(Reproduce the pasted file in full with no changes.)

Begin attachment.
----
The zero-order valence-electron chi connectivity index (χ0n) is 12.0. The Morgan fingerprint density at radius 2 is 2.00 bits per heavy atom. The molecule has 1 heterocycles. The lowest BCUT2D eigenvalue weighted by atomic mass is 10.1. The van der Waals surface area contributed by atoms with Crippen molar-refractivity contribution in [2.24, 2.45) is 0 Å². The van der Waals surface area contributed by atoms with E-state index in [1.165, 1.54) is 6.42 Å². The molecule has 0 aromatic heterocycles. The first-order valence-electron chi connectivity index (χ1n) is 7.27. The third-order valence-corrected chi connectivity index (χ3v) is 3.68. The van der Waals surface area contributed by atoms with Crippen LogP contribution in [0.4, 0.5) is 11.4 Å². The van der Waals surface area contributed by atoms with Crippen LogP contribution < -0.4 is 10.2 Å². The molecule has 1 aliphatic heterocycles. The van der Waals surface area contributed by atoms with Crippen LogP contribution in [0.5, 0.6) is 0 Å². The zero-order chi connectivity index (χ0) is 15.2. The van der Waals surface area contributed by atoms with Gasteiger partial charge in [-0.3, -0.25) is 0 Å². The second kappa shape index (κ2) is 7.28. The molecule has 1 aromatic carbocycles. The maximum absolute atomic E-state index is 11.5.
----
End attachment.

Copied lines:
The zero-order valence-electron chi connectivity index (χ0n) is 12.0. The Morgan fingerprint density at radius 2 is 2.00 bits per heavy atom. The molecule has 1 heterocycles. The lowest BCUT2D eigenvalue weighted by atomic mass is 10.1. The van der Waals surface area contributed by atoms with Crippen molar-refractivity contribution in [2.24, 2.45) is 0 Å². The van der Waals surface area contributed by atoms with E-state index in [1.165, 1.54) is 6.42 Å². The molecule has 0 aromatic heterocycles. The first-order valence-electron chi connectivity index (χ1n) is 7.27. The third-order valence-corrected chi connectivity index (χ3v) is 3.68. The van der Waals surface area contributed by atoms with Crippen LogP contribution in [0.4, 0.5) is 11.4 Å². The van der Waals surface area contributed by atoms with Crippen LogP contribution < -0.4 is 10.2 Å². The molecule has 1 aliphatic heterocycles. The van der Waals surface area contributed by atoms with Crippen LogP contribution in [0.5, 0.6) is 0 Å². The zero-order chi connectivity index (χ0) is 15.2. The van der Waals surface area contributed by atoms with Gasteiger partial charge in [-0.3, -0.25) is 0 Å². The second kappa shape index (κ2) is 7.28. The molecule has 1 aromatic carbocycles. The maximum absolute atomic E-state index is 11.5.